One of the joys of being a "have" is plundering a wounded have-not at the first smell of blood. Such an opportunity appears to be materializing for Chaim Bloom and the Red Sox this winter, if they turn their gaze west.
Red Sox fans can be forgiven for paying minimal attention to the Oakland A's recently, even as they established themselves as one of the best under-the-radar teams in the American League. They won 97 games in 2018 and 2019, beat the White Sox in a 2020 Wild Card game, and seemed poised to steal a playoff berth from the Red Sox this year until collapsing in September.
The A's may not be filled with household names, but their core is legit. Corner infielders Matt Olson and Matt Chapman are Gold Glove sluggers and All-Stars. Center fielder Ramon Laureano is a high flyer. Starters Frankie Montas, Sean Manaea, and Chris Bassitt combined to win 36 games last year with a sub-3.50 ERA.
If there's one thing we've learned about the club during the Billy Beane Moneyball Era, however, it's that the A's are never built to last. Much like the Rays, they aren't undone so much by free agency as arbitration. Once the awards climb too high, Oakland must tear it down and start over.
That's where hardship meets opportunity. The A's have already made it clear they're open for business, because every core player listed above is looking at a substantial raise in arbitration, along with closer Lou Trivino and speedy utilityman Tony Kemp. Hard-throwing left-handed reliever Jake Diekman has a $4 million option that would be a no-brainer for most organizations, but maybe a no-go as the A's look to slash payroll.
And make no mistake, they're about to slash payroll. They signaled as much by letting manager Bob Melvin join the Padres, acknowledging he could earn a better long-term deal from San Diego than Oakland.
USA Today reported that the A's hope to pare their payroll from $90 million to as low as $50 million. Speaking at the GM meetings this week, general manager David Forst told the San Francisco Chronicle that he understands why people believe the A's are about to cut.
"You look at our history, and we have three- or four-year runs and recognize (that) where we are makes it necessary to step back," he said. "But we have not gotten to that point yet with ownership."
Bloom shouldn't wait around to pick up the phone or walk across the courtyard in Carlsbad, Calif., at this week's GM meetings, because the A's may hold the key to the 2022 Red Sox rotation.
With all due respect to Chapman and Olson, the Red Sox don't need corner infielders -- not with Rafael Devers manning the hot corner and prospect Triston Casas nearing his arrival at first base. The rotation is a different story, and Montas, Manaea, and Bassitt present three prime trade targets.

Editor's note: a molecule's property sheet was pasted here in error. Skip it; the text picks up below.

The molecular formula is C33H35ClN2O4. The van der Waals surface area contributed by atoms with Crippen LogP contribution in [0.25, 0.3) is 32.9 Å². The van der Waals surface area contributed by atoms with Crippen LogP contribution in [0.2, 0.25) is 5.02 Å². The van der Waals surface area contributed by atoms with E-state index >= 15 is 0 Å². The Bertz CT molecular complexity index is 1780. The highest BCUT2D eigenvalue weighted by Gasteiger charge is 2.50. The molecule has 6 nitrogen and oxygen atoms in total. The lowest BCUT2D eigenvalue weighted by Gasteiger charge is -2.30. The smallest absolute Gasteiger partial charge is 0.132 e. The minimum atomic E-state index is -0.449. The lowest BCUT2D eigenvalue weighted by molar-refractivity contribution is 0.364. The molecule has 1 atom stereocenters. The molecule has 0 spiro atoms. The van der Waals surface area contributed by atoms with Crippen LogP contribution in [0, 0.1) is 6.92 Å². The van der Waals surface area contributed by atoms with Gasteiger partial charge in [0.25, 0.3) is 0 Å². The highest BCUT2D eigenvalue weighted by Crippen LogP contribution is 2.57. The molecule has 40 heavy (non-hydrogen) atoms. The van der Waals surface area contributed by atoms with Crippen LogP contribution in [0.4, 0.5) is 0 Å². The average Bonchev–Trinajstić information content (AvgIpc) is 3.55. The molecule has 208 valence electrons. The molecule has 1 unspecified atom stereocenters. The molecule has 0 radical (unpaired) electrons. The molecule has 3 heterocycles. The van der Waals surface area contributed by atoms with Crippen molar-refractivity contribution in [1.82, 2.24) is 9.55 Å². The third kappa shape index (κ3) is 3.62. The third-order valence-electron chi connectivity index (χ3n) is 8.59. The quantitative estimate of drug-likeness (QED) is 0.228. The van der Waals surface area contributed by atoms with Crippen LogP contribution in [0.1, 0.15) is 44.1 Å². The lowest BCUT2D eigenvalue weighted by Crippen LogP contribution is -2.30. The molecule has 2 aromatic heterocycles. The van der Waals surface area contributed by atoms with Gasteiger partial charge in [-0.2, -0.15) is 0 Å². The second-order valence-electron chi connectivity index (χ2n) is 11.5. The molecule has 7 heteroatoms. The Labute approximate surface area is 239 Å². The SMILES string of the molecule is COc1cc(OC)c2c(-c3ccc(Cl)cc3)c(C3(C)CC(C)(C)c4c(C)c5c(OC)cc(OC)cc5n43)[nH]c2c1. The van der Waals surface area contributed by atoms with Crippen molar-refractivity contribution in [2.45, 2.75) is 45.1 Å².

The 28-year-old Montas actually started his career with the Red Sox in 2009 out of the Dominican under Theo Epstein. He made a minimal impression and was just 2-9 with a 6.54 ERA at Low-A Greenville in 2013 before being shipped to the White Sox in the three-way trade that put Jake Peavy in the Duck Boat business.
Montas joined the A's in 2016 and continued shuffling along until introducing a swing-and-miss splitter in 2019 that proved transformative. He looked like a Cy Young candidate through 15 starts, but an 80-game PED suspension stopped his season in its tracks.
After a down 2020, he bounced back this season to go 13-9 with a 3.37 ERA, setting career-highs in starts (32), innings (187), and strikeouts (207). He also ranked among the league leaders in spin rate on his fastball and chase rate on his secondary stuff. His splitter is one of the most unhittable pitches in baseball (.126 average against) and he pairs it with a 96 mph fastball and a slider that has been a put-away pitch in the past.
MLB Trade Rumors projects that he'll earn $5.2 million in his second year of arbitration, leaving him one more year of team control in 2023, unless that system changes in the new CBA. That's a small price to pay for a top-flight starter, but the suspension is a red flag, as is the fact that he had never thrown more than 100 innings before 2021.
Durability is an even greater concern for Manaea, a talented 6-foot-5 left-hander who no-hit the Red Sox in 2018 before undergoing shoulder surgery and missing most of 2019. Manaea went 11-10 with a 3.91 ERA last year.
His secondary numbers are wholly unimpressive -- he ranks near the bottom of baseball in spin rate on his fastball and curveball, and he surrenders some of the hardest exit velocities in the game. He projects to earn $10.2 million in arbitration and is the least-appealing of the three.
That leaves Bassitt. The 32-year-old looked like a Cy Young candidate until a line drive shattered his face in August. He returned barely a month later to throw three shutout innings in a must-win game vs. the Mariners, exhibiting the toughness that teammates love.
The sinker-baller may not throw particularly hard or produce a ton of swing-and-miss relative to other starters, but he's fun to watch, varying arm angles and throwing a looping 12-to-6 curveball that barely breaks 70 mph. He's entering his final year of arbitration and projects to earn $8.9 million. He turns 33 in February, but doesn't boast a lot of mileage, thanks to Tommy John surgery that cost him most of 2016 and all of 2017.
Any one of these three would upgrade the Red Sox rotation for short money, and they're a good place to start as Bloom embarks on the offseason with the money and prospects to make a deal.